Oxford University Press
September 30, 2011
The messages of the popular culture tell us one thing. The lessons from ordinary life – if we take the time to think about them – tell us something else. And it turns out that the lessons from what we see in daily life have a commonsense wisdom that rings true. Striving to make yourself the celebrity star in your own life leaves you striving in an empty house of mirrors. Has the satisfaction proven to be just out of reach? Like the Great Gatsby, has the dream eluded us so far? That’s no matter – tomorrow we will run faster, stretch out our arms farther.… And one fine morning…
The wisdom of daily experience tells us something different. The deeper satisfactions we crave come from strong bonds of mutual attachment to other people and larger causes outside ourselves. Then the mirrors become windows and doors into a wider world of loyalties. In that world a sense of well-being and happiness finds us rather than our frantically chasing it down. It is a place where a person has a chance to find the simple satisfaction that comes from doing a job the way it is supposed to be done. It is a place where enduring relationships can liberate us from self-preoccupation, where we gain by giving of ourselves. It is here, not in the glare of celebrity, that life gains an authentic sparkle and while the popular culture might not notice or reward these larger loyalties, they are the kinds of things you and I are likely to cherish when, from some terminus, we look back on the course our lives have taken.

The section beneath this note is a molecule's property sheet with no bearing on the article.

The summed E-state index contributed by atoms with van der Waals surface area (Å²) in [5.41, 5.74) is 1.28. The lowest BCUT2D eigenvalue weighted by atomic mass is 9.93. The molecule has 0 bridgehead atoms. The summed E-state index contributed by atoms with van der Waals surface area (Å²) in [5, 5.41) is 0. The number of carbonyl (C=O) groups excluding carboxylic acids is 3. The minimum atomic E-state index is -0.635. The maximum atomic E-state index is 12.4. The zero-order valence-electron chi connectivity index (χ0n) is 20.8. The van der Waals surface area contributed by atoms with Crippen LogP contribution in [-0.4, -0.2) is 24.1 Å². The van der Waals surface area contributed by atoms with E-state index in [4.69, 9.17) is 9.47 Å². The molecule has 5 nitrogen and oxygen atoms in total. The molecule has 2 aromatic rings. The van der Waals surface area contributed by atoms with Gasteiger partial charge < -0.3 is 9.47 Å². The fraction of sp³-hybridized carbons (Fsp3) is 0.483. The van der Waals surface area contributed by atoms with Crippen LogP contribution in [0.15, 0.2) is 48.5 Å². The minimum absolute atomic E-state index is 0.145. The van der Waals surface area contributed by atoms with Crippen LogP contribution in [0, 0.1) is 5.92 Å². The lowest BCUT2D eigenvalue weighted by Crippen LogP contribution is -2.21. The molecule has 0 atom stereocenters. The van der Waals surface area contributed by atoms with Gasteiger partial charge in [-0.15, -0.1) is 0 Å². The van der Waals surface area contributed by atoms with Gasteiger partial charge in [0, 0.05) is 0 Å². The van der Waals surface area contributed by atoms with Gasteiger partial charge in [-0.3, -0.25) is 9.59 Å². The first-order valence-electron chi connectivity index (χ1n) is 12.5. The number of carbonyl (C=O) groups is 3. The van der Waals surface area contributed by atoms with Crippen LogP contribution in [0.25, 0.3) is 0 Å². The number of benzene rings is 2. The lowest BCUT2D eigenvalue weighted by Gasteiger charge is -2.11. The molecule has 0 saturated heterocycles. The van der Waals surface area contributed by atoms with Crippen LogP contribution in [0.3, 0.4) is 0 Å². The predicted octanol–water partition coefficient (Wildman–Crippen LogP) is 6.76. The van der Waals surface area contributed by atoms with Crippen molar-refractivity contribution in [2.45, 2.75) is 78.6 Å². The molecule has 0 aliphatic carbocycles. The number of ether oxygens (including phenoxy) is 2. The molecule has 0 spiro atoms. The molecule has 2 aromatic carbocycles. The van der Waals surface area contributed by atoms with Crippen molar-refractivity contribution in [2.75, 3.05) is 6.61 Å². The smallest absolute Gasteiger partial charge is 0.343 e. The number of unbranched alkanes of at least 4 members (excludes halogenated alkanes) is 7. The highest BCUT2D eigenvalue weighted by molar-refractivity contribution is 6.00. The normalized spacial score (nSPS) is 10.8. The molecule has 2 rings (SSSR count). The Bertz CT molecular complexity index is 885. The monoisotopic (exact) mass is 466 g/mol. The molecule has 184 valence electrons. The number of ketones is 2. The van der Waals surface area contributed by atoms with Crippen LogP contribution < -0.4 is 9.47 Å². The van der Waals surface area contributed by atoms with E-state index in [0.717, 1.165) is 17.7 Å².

Something deep inside us seems to recognize the dysfunctional, unsatisfactory quality of an anti-institutional way of living. Inwardly we know that institutional values and commitments are important. But in contemporary society it is difficult to find a vocabulary and grammar for even beginning to talk about such an old-fashioned subject. When it comes to the idea of thinking institutionally, we as modern people have reached a befogged impasse, and our public and private lives show it. This book is an effort at recovery and articulation on behalf of that unfashionable idea.
Hugh Heclo is Clarence J. Robinson Professor of Public Affairs at George Mason University, a former Professor of Government at Harvard University, and prior to that a Senior Fellow at the Brookings Institution. His latest book, Christianity and American Democracy, was published by Harvard University Press in 2007.